A little further on we stopped again, and this time the sky was playing tricks away to the south, the dark clouds looking like distant mountains.
There were a few swallows passing, and two meadow pipits flew over calling, but apart from that and of course the Wood Pigeons, once again it was quiet.
Helen found this Drab Bonnet by the side of the road.
The field was left to stubble, but it had little clumps of small poppies amongst it, which as you looked across the field appeared as little pink red spots.
A sign of the approaching weather, a Lesser Black-backed Gull flew over, circling for awhile above Old Down.
It started spitting as we walked into the wood, as a result, it made the wood even darker. We went along the main path, then took the southern perimeter path. Again, there were lots of trees down, and it wasn't clear if this was due to vandalism or just a victim of the weather.
Once we started around the east side, we began to find fungi. This slime mould stood out on a birch tree. They were once thought of as bizarre fungi, but it turns out they are Protozoa. They start out as ameoboid organisms, that are free living and ingest bacteria, but also fungi. When conditions are good they combine to form the mould like appearance, called the plasmodium. The plasmodium is able to move, and oozes over the thing it is feeding on, in the case here, probably a bracket fungus. This is Fuglio Sepitca.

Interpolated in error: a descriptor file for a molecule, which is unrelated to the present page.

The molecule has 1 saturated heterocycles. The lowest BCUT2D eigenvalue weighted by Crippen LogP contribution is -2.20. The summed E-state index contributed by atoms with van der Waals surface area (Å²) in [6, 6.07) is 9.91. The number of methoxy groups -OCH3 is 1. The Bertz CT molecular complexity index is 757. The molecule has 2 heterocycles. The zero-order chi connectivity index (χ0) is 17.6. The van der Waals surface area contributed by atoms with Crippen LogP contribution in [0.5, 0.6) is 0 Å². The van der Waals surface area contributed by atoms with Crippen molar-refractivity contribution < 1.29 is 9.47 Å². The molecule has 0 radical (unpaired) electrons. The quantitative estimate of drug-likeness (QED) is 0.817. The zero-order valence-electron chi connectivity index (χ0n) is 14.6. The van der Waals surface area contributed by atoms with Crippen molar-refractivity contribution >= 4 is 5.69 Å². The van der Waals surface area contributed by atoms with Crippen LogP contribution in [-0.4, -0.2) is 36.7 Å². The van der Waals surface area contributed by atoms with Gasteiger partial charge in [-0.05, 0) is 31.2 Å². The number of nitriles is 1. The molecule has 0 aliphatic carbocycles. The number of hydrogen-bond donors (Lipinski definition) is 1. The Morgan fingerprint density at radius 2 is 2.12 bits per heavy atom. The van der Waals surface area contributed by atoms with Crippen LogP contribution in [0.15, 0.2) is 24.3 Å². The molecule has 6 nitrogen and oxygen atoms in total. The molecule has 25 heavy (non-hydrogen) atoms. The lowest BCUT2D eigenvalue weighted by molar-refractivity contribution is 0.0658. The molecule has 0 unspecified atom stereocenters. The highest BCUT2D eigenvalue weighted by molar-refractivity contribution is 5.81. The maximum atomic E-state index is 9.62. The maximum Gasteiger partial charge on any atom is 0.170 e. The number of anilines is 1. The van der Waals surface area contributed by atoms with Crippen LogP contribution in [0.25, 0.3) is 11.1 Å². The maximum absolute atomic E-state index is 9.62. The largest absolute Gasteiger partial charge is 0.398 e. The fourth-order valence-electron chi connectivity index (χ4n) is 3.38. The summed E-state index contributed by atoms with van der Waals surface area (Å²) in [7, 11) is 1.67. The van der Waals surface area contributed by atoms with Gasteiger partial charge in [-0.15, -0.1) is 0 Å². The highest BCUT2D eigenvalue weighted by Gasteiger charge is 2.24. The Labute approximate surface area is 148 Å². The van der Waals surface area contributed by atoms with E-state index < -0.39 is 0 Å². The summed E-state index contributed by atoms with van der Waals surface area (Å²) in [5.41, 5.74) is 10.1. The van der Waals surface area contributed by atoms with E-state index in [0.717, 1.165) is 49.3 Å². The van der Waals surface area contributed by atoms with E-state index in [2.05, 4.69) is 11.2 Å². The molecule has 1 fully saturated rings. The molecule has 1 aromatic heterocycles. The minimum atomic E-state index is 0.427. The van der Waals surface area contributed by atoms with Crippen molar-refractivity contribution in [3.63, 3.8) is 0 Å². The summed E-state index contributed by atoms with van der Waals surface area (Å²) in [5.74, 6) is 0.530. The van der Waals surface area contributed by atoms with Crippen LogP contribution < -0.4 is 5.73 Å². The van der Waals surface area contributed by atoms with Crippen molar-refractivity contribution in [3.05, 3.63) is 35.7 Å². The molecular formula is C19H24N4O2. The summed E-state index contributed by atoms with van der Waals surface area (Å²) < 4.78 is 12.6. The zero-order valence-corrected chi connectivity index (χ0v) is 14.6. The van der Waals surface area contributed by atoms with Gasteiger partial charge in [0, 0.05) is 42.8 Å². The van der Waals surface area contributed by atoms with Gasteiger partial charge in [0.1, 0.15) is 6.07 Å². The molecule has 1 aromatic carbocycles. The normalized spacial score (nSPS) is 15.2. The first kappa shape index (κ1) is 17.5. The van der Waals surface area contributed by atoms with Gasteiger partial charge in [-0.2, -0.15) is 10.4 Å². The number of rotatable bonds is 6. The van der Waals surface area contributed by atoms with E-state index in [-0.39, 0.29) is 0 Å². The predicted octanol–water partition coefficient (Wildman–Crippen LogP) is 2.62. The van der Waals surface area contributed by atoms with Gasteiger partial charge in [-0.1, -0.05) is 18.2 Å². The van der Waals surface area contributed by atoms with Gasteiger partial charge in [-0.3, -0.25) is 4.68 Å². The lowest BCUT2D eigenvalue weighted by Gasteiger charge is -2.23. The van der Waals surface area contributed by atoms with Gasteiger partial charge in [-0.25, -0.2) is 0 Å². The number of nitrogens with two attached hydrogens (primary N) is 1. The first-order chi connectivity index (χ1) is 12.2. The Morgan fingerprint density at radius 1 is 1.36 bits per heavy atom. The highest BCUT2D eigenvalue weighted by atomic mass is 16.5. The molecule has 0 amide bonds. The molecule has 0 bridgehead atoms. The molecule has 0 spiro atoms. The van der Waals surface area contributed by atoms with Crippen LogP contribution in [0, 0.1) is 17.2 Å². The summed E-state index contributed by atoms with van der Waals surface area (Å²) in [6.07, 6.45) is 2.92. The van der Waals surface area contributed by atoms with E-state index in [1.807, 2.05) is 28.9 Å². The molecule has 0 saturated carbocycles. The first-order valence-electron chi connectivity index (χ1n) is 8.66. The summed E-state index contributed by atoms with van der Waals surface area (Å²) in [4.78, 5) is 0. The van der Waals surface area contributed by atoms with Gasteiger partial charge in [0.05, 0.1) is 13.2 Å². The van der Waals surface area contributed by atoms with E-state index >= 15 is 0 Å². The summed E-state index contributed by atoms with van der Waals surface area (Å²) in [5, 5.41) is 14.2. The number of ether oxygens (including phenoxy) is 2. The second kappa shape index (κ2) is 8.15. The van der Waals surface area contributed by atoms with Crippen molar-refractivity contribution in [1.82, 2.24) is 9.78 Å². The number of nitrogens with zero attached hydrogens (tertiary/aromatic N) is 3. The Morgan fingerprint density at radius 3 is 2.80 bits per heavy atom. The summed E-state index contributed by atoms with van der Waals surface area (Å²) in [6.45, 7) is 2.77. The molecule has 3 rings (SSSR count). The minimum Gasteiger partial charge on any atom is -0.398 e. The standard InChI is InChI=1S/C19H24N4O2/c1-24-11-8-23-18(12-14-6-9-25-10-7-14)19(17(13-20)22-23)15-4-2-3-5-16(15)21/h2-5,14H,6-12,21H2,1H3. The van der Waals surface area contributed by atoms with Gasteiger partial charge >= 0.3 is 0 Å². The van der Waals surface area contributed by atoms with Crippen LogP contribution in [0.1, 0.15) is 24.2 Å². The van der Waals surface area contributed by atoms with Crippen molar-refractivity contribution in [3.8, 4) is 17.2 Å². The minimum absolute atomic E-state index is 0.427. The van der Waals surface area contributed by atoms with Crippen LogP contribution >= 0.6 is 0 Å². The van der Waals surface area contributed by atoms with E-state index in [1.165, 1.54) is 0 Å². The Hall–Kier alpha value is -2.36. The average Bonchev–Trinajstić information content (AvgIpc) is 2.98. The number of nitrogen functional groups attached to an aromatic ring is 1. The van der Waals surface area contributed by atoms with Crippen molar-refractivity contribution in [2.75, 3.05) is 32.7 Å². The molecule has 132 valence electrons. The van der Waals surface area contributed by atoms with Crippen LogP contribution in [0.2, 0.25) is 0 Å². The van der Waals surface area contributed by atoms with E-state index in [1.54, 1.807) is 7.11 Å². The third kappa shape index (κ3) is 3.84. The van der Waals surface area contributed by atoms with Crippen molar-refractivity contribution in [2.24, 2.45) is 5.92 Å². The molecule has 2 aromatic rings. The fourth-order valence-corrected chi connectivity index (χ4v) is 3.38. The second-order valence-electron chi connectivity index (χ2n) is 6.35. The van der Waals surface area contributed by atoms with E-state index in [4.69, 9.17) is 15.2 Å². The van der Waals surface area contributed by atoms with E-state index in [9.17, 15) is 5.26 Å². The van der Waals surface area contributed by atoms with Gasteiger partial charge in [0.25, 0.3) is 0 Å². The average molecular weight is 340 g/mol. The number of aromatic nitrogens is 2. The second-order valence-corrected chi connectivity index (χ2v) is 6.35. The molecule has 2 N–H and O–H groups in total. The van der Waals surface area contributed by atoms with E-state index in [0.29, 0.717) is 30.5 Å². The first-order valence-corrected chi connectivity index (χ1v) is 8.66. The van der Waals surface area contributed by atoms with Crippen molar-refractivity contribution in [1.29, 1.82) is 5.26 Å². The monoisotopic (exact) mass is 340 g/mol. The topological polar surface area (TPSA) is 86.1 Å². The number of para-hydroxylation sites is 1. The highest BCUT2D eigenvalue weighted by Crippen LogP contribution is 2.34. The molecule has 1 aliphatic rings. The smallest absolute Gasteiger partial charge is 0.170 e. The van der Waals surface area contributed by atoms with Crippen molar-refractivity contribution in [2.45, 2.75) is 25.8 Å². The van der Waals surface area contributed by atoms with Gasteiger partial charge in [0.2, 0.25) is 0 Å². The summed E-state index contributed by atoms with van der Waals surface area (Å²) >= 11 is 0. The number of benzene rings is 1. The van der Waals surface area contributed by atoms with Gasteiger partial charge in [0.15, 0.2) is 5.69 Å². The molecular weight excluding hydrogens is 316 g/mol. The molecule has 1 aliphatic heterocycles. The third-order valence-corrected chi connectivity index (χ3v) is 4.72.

There we re quite a few logs covered with bracket fungus. This one is a Clustered Bracket.
We walked across the field towards Gradwell, there was a pair of juvenile Swallows around the horse paddock, but nothing else of interest. Rather than just head home we decided to walk down Gradwell to take the footpath to Lymington Bottom. A Jay flew down the lane, and in the field by the gate there were a few Blackbirds feeding.
I could hear a Blackbird calling in alarm and suspected there was an Owl in the tree, but couldn't find anything. Helen called me back to the gate, as there were birds in the bushes, On looking I could see Willow Warblers and Chiffchaffs feeding on insects amongst the bramble and elderberry. This one is a distant Chiffchaff.
They were flying about, and difficult to get close. It was also very dark but I quite like this picture of what is a Willow Warbler.
As we walked on, a Chaffinch was calling in the trees now, it wasn't happy about something, and we both started to search the trees again. Then Helen, told me come over, and pointed up into the tree, where I could see this looking down at us.
There was nothing much else as we walked the path. This Rabbit was caught in the middle of the horse paddock, and rather than run, it just seemed to try and flatten low on the ground in an effort to hide from us.